1. Your history rambles seem to go back a bit more than ours do. Although I reckon I’ve seen a shop in Ballarat that has some old cast iron grates that are quite small.

  2. More fascinating places, with lots of variety.
    It seems like yesterday when one could enter any church at will, safe in the knowledge that visitors would remove nothing but perhaps add something to the offertory box. Times are not changing for the better.

      1. I can’t resist quoting from The Water Babies, “in England the church doors are left open all service time, for everybody who likes to come in, Churchman or Dissenter; ay, even if he were a Turk or a Heathen; and if any man dared turn him out, as long as he behaved quietly, the good old English law would punish that man . . . ” etc etc etc. Of course, it doesn’t say left open ALL the time, but perhaps it is time to invoke that “good old English law”?

  3. If I were about to give birth to a child, I believe it would now immediately be named Jules Joseph Hyacinth Duplessis, the gender would be of no matter. Isn’t that the most novel and intriguing of handles! I suppose the world now gives a collective sigh of relief at my post-menopausal state 🙂

    Had I been with you on your wander about Gordleton Barn it would have been relieved of several of the pieces featured in your photographs. (So much for all my decluttering efforts!) What a wonderful place – we don’t have such excitement here!

    This is a full and enjoyable post! <3

      1. And with thanks to Ancestry, we find he was a native of France, who took UK nationality in 1872, at which time he was a a 37 yo “independent gentleman”, and a widower with a son Gaston (13) and a daughter Mathilde (12). His first wife was Emma, born in London. They first show up together in the 1861 UK census. Then he married Louise Fanny Peacocke, also in 1872. They lived in Newtown Park (house), Boldre as Quercus has pointed out. They had several children, one of whom was a Captain in the Hants Rgt (Hampshire?) in WW1. Jules was certainly a landowner of no small means.

  4. What an interesting shop and I love the lampshades, too. I could spend hours in that cemetery and church. Great that QuercusCommunity looked up the occupier of that elegant marble marker with its draped urn to find that they lived in a 24 room house. I think you will enjoy the open fireplace as watching the flames and listening to the crackle is half of the cozy factor. I certainly miss having a fireplace. Such an interesting post, Derrick.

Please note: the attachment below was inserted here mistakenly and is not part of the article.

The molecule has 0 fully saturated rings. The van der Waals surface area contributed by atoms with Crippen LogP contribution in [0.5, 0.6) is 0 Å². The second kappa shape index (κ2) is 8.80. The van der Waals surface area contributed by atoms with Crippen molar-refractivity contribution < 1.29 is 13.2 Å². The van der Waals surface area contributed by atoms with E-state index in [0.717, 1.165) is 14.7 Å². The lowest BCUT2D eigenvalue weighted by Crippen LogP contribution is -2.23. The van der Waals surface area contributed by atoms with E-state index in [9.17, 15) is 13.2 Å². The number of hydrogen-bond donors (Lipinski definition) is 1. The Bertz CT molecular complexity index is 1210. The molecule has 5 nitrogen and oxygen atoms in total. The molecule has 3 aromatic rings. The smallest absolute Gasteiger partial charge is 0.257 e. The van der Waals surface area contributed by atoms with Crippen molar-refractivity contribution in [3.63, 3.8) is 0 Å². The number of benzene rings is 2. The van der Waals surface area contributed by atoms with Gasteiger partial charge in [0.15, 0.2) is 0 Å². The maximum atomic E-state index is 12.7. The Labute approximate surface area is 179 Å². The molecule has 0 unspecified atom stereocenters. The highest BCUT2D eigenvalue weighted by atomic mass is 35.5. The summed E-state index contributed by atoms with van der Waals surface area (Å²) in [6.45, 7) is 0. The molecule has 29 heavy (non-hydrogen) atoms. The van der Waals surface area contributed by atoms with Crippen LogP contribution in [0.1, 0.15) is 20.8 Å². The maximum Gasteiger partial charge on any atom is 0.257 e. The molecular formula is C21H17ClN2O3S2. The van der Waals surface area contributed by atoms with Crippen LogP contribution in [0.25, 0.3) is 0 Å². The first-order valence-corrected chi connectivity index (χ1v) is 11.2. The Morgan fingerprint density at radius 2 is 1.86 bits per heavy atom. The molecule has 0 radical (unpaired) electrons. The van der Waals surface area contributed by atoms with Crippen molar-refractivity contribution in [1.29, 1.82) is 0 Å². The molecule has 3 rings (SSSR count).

5. Fabulous post, Derrick! The shop was interesting, but that church is wonderful. It almost seems like a dollhouse sort of structure–everything so neat and charming, even the graveyard. The windows are beautiful. I had to look up “kissing gate.”
    I love the drowsy donkey! 🙂

  6. Derrick, wow!! I loved the Gordleton Barn! This was a beautiful set of photographs, too. I enjoyed the brass balancing scale, the pretty lampshades and the antiquities.
    My favorite parts included doorways, light shining inside and the stained glass door panels!! Oh, then is where I saw my name and link to my blog. Such a generous friend you are, dear Derrick! Thank you ever so much.
    I hope you are able to find a smaller sized wood holding iron basket. My parents once had a brass one, long ago. . .
    I enjoyed your cemetery tour, as well as the Parish Church of St John the Baptist. The church’s glass etchings were gorgeous including an outdoorsy scene with a deer and lovely tree in it. Your capture of the other windows across the inside of the church was so cool! The donkey and red phone booth were a nice concluding picture.
    Your meal reflects a hearty winter seafaring meal, which sounds delicious, thanks to Jackie. 🙂